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ACTG Starts New weight Gain, HIV
Study Including Switch to Doravirine
  A5391: Doravirine for Persons with Excessive Weight Gain on Integrase Inhibitors and Tenofovir Alafenamide (The Do IT Study) ...Purpose of this Study: This research study is trying to find out if PLWH who had > 10% weight gain after starting an antiretroviral therapy (ART) regimen that included an INSTI in combination with TAF/FTC (or TAF/3TC) could gain less weight, or maybe lose weight, after switching to an ART regimen containing doravirine (DOR) with either TAF/FTC (or TAF/3TC), or the related medication tenofovir disoproxil fumarate/emtricitabine (TDF/FTC [or TDF/3TC]). DOR is an FDA-approved antiretroviral drug for the treatment of HIV-1 and a member of the non-nucleoside reverse transcriptase inhibitor (NNRTI) medication class. In multiple studies, DOR was shown to be just as effective as INSTI medications for treating HIV.
News Release 29-Jul-2021
ACTG launches study evaluating the effects of an ARV change among people living with HIV who experience excessive weight gain
Reports and Proceedings
AIDS Clinical Trials Group
Los Angeles, Calif. - The AIDS Clinical Trials Group (ACTG), the largest global HIV research network, today announced the launch of the Do IT Study (Doravirine for Persons with Excessive Weight Gain on Integrase Inhibitors and Tenofovir Alafenamide), also known as A5391. The study will evaluate the effects of an antiretroviral (ARV) regimen change among people living with HIV who have experienced excessive weight gain when on a regimen that includes an integrase strand transfer inhibitor (INSTI) and tenofovir alafenamide/emtricitabine (TAF/FTC) or TAF/lamivudine (TAF/3TC).
While weight gain is common following initiation of most ARV regimens, recent studies have shown greater incidences of weight gain with some of the newer medications, such as combination therapies that include the INSTI class of drugs and TAF/FTC or TAF/3TC. Recent studies have also shown that greater incidences of weight gain while on ARV therapy increases the risk of developing co-morbid conditions such as diabetes and other chronic conditions among people living with HIV, particularly in those who are overweight or obese.
"Weight gain and the chronic conditions to which it often leads can have detrimental effects on the health and quality of life of people living with HIV," said ACTG Chair Judith Currier, M.D., M.Sc., University of California, Los Angeles. "The ACTG is committed to undertaking research that optimizes ARV treatment and ensures optionality for people living with HIV."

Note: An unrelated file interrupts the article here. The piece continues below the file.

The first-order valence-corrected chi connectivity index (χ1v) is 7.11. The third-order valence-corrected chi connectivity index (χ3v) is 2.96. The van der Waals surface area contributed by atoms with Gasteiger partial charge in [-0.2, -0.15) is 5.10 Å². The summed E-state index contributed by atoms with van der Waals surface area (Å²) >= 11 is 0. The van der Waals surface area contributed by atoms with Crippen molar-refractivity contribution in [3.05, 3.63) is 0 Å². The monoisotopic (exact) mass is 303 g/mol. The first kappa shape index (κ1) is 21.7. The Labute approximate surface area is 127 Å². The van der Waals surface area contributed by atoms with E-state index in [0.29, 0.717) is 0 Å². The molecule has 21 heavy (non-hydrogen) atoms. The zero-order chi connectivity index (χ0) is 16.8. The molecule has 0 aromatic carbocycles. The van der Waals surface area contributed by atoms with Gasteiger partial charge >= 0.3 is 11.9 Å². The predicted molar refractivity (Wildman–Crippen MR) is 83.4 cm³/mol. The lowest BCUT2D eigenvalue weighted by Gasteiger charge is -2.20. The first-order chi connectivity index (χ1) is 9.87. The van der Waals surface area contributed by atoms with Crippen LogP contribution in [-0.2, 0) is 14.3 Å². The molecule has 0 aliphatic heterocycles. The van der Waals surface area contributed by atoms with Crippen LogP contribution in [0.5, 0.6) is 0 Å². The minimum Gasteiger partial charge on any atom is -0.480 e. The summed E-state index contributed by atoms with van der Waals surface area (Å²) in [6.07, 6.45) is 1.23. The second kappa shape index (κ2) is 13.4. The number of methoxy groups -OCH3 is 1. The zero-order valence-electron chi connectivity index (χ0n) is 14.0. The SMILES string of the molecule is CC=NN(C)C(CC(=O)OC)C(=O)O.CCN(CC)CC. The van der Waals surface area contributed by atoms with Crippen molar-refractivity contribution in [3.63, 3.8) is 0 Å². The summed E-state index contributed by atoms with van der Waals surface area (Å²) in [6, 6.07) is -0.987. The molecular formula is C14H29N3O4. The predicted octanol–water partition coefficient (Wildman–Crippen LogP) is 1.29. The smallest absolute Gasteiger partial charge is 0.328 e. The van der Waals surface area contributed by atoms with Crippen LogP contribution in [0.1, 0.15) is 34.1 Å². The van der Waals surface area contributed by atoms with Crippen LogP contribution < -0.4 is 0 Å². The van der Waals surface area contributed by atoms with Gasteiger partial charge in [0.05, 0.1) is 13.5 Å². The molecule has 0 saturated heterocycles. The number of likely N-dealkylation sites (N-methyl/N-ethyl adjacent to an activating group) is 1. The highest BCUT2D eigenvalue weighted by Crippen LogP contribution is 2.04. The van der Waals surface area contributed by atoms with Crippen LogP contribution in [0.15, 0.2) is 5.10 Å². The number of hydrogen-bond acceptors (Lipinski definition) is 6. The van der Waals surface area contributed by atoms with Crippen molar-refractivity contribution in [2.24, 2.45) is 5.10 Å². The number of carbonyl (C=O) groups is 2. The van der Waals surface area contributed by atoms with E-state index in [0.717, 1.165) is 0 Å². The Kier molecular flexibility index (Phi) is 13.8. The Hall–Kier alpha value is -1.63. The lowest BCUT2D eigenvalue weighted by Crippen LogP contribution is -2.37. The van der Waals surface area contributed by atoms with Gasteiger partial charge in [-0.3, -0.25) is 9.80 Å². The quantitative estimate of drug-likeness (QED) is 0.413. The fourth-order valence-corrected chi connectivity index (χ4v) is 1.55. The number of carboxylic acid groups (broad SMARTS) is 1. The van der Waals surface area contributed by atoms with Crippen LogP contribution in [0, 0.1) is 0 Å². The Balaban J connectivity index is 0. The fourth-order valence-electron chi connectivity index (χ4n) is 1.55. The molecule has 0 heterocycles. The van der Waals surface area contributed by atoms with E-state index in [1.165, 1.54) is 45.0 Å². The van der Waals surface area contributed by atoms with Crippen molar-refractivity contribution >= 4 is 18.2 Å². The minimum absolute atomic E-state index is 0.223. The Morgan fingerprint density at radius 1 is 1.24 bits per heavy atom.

A5391 is a phase 4, 48-week, open-label, randomized study to assess whether switching from the INSTIs bictegravir (BIC), dolutegravir (DTG), or raltegravir (RAL) with TAF/FTC or TAF/3TC to a new ARV regimen containing doravirine reduces weight gain or causes weight loss. Doravirine is a recently approved non-nucleoside reverse transcriptase inhibitor (NNRTI); research suggests that individuals may gain less weight on NNRTI- and non-TAF-containing ARV regimens. The three arms of A5391 are:
• Doravirine + TAF/FTC or TAF/3TC
• Doravirine + tenofovir disoproxil fumarate (TDF)/FTC or TDF/3TC
• Continuation with current BIC-, DTG-, or RAL with TAF/FTC or TAF/3TC
A5391 will enroll a total of 222 adults living with HIV (74 per study arm) who have a body mass index (BMI) ≥27.5 kg/m2 and an unintentional weight gain of more than 10 percent of their body weight in the one to three years after starting an INSTI-containing regimen and TAF/FTC or TAF/3TC. Eligible participants must have also maintained virologic suppression for the 48 weeks prior to entry. All participants will be followed for 48 weeks to determine the effect of the medication switch on weight, body fat, blood glucose and metabolic health, and other parameters.
The trial is now enrolling participants at ACTG clinical research sites in the United States and may add other sites in South America and Africa.
"We are seeing an increase in chronic diseases linked to excess weight among people living with HIV," said A5391 Protocol Chair John Koethe, M.D., Vanderbilt University Medical Center. "We expect to gain valuable insights from A5391, the first rigorously designed study to determine if a change in antiretroviral medications may benefit people who have experienced excessive weight gain on INSTIs and TAF."
A5391 is led by Dr. Koethe; Jordan Lake, M.D., M.Sc. (University of Texas Health Science Center); and Roy (Trip) Gulick, M.D., M.P.H. (Weill Cornell Medicine). It is funded by the National Institute of Allergy and Infectious Diseases (NIAID), part of the National Institutes of Health, and by Merck & Company, which is also providing study medications. NIAID and collaborating NIH Institutes fund the ACTG.
"While the benefits of current HIV drugs are well-known and appreciated, we need better strategies to manage their side effects, including weight gain," said Dr. Gulick. "We are hopeful that this study will inform the field in a way that benefits the overall health of people living with HIV."
About the ACTG
Founded in 1987, the AIDS Clinical Trials Group (ACTG) was the world's first HIV research network. The ACTG conducts groundbreaking studies to improve the treatment of HIV and its complications, including tuberculosis and viral hepatitis; reduce new infections and HIV-related illness; and advance new approaches to prevent, treat, and ultimately cure HIV in adults and children. ACTG investigators and research units in 15 countries serve as major resources for HIV/AIDS research, treatment, care, and training/education in their communities. ACTG studies have helped establish current paradigms for managing HIV disease, and have informed HIV treatment guidelines, resulting in dramatic decreases in HIV-related mortality worldwide.

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